Disassembling and Patching Hardware

Presented at REcon 2006, June 16, 2006, 5 p.m. (60 minutes)

Many security systems are beginning to rely on hardware-based techniques to raise the difficulty of attacking a system. As a result, a basic understanding of circuit boards and what they mean can often times be helpful.

In this session, bunnie will introduce the topic of reading and understanding circuit boards. We will learn what the basic components look like, and how to determine their function in a circuit. We will then quickly ascend to taking a higher-level approach toward systems and review some common circuit layout techniques that are useful to recognize when reversing a hardware system.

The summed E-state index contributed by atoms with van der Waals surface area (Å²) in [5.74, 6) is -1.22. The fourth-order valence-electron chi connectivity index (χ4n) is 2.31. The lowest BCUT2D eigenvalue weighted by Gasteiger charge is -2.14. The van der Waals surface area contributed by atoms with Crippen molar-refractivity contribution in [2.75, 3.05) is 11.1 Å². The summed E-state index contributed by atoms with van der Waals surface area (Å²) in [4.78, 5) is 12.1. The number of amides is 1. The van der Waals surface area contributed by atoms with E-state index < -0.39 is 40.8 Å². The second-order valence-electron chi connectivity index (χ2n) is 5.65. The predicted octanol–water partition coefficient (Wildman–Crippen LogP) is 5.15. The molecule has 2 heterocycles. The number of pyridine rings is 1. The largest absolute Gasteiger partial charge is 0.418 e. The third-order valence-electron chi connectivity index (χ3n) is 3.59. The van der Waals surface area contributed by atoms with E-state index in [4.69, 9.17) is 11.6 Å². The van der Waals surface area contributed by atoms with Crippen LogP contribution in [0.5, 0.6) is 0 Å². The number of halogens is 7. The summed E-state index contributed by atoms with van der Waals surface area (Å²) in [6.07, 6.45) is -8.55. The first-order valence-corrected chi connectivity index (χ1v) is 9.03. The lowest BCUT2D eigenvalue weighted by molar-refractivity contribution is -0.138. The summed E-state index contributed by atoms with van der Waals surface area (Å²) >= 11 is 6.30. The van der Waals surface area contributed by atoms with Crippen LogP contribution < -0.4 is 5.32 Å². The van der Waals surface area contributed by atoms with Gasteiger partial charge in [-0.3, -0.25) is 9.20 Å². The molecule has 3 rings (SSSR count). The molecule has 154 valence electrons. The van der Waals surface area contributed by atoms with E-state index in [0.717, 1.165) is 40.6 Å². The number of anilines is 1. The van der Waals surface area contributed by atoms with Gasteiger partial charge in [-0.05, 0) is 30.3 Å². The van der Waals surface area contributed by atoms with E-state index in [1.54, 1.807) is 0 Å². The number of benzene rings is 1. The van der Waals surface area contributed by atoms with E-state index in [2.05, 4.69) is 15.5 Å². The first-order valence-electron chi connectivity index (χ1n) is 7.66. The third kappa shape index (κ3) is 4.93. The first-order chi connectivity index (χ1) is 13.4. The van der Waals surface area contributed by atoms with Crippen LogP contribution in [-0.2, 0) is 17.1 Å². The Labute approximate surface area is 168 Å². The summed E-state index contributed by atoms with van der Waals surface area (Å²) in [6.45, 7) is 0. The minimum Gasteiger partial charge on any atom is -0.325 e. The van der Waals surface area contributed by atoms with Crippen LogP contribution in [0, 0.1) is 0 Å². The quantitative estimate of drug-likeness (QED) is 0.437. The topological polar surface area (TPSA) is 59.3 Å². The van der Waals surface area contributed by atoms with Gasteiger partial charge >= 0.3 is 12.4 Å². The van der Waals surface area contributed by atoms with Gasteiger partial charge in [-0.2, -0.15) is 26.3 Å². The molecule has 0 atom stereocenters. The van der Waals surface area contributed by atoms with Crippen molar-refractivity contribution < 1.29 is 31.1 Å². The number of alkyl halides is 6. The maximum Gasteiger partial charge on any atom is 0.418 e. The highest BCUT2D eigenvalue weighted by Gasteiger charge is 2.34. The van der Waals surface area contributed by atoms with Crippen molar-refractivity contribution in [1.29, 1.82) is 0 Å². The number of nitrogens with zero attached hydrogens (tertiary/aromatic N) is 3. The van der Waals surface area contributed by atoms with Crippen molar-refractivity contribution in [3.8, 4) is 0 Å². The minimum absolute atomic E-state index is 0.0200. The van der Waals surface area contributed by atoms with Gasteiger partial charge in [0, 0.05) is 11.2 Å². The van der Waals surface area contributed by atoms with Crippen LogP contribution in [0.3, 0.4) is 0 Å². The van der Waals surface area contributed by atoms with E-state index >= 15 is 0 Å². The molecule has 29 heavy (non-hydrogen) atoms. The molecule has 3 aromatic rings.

The session will conclude with a live demo of taking apart a simple piece of hardware, deriving its function, and then patching the circuit to extract key signals.


  • bunnie as Bunnie
    bunnie is the hardware factotum for a stealth-mode startup called Chumby Industries, Inc. His primary responsibility is the architecture and design of the core electronics. Wielding a PhD in EE garnered from MIT in 2002, he has jousted with several projects, ranging from hacking the Xbox (and writing the eponymous book), to designing photonic-silicon chips running at 10 Gbps, to building some of the first prototype hardware for silicon nanowire device research. He has also participated in the design of 802.11b/Bluetooth transceivers, graphics chips, digital cinema CODECs, and autonomous robotic submarines, as well as the un-design of many security systems, with an appetite for the challenge of digesting silicon-based hardware security.


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